Should you buy, hold or sell Dicker Data shares?


David Dicker, CEO and co-founder of the company that bears his name, Dicker Data (ASX:DDR) likes to move fast. Very fast.

He tried to buy the Formula 1 team Williams, and when that fell through, tried to set up his own team, but the powers at be knocked him back.

He even has two race tracks on his property in New Zealand.

dicker data shares update march 2024

The growth of Dicker Data

Since listing 13 years ago, Dicker Data's share price has grown from $0.25 to more than $12 as of March 5, which equates to a compound annual growth rate (CAGR) of 35%.

In the world of investing, that is F1 speed with Le Mans endurance.

It also consistently pays fully franked dividends and the dividends per share (DPS) have been growing at an average rate of more than 17% for the past five years.

It is currently trading at a healthy forecast dividend yield of 4.4% fully franked, and unusually for an Australian company, it pays dividends each quarter.

The dividend policy is to pay out 100% of earnings as dividends, with a consistent dividend for the first three quarters and then the final dividend determined once the results for the year are known.

What does Dicker Data do?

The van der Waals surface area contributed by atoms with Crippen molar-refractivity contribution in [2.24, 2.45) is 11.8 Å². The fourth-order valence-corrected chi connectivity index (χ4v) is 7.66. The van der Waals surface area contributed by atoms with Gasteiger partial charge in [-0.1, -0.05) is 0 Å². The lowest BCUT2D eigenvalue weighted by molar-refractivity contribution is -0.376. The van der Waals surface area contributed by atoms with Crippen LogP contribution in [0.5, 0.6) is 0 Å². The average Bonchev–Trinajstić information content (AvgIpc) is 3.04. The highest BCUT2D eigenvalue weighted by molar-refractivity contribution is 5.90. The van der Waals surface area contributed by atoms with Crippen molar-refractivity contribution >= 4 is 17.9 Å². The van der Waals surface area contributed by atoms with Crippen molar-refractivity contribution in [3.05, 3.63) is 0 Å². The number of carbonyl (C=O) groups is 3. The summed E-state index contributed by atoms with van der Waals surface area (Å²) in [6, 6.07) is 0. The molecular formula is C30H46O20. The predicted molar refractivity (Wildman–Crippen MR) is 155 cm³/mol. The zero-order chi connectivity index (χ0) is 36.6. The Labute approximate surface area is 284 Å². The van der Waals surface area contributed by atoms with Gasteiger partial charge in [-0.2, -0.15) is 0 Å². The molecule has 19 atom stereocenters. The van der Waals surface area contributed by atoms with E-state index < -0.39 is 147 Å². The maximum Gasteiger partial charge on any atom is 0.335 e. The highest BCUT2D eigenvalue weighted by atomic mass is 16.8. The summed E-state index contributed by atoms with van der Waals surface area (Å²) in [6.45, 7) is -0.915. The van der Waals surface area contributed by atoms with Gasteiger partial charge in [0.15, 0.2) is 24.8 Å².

Dicker Data is a distributor of IT hardware and software and cloud products.

It sources products from the world's leading technology companies such as Microsoft, Dell Technologies, Cisco, HP, VMware and others. It then distributes those products to a base of some 12,000 resellers who in turn sell to end users. Resellers typically include IT service providers, system integrators, government and education providers.

DDR was one of the two technology companies selected for the 2024 Stockopedia Top Stocks portfolio due to its high StockRank of 89.

Gross sales have been growing at a compound average growth rate of 17% over the past five years.

It has gone from $1 billion in 2015 to $3.3 billion in 2023. More importantly, earnings per share (EPS) has grown at 18% over the past five years, meaning that the top line growth is falling through to the bottom line. Sales are not just increasing as a result of acquisitions as is sometimes the case.

The dividend payout policy of 100% means that EPS and DPS growth are tied together.

As a business it is not afraid to use debt, and given it does not retain any earnings it must rely on debt for any expansion. That said, the debt levels remain within comfortable thresholds. The bankruptcy risk is low, debt to asset ratio is 34% and interest cover is 6.7 times.

At first glance there is a perception that DDR has little, if any, economic moat.

It is a very competitive market with two other major players and a number of smaller ones, all operating on very tight margins. However, closer analysis reveals that for a company to grow revenue and earnings at near 20% for long periods, it must have a competitive advantage, otherwise its competitors would eat away at its returns.

The competitive edge that it focuses on is being very efficient. Their underlying premise is next day fulfilment of orders.

The company and its competitors are all dealing with the same or similar suppliers so to gain an edge it has to be more efficient. One of their operating maxims is to keep net profit margin at 2.5%. Their competitors typically operate with a net margin of 1% to 1.5%. Their five year average net profit margin is 3.2%.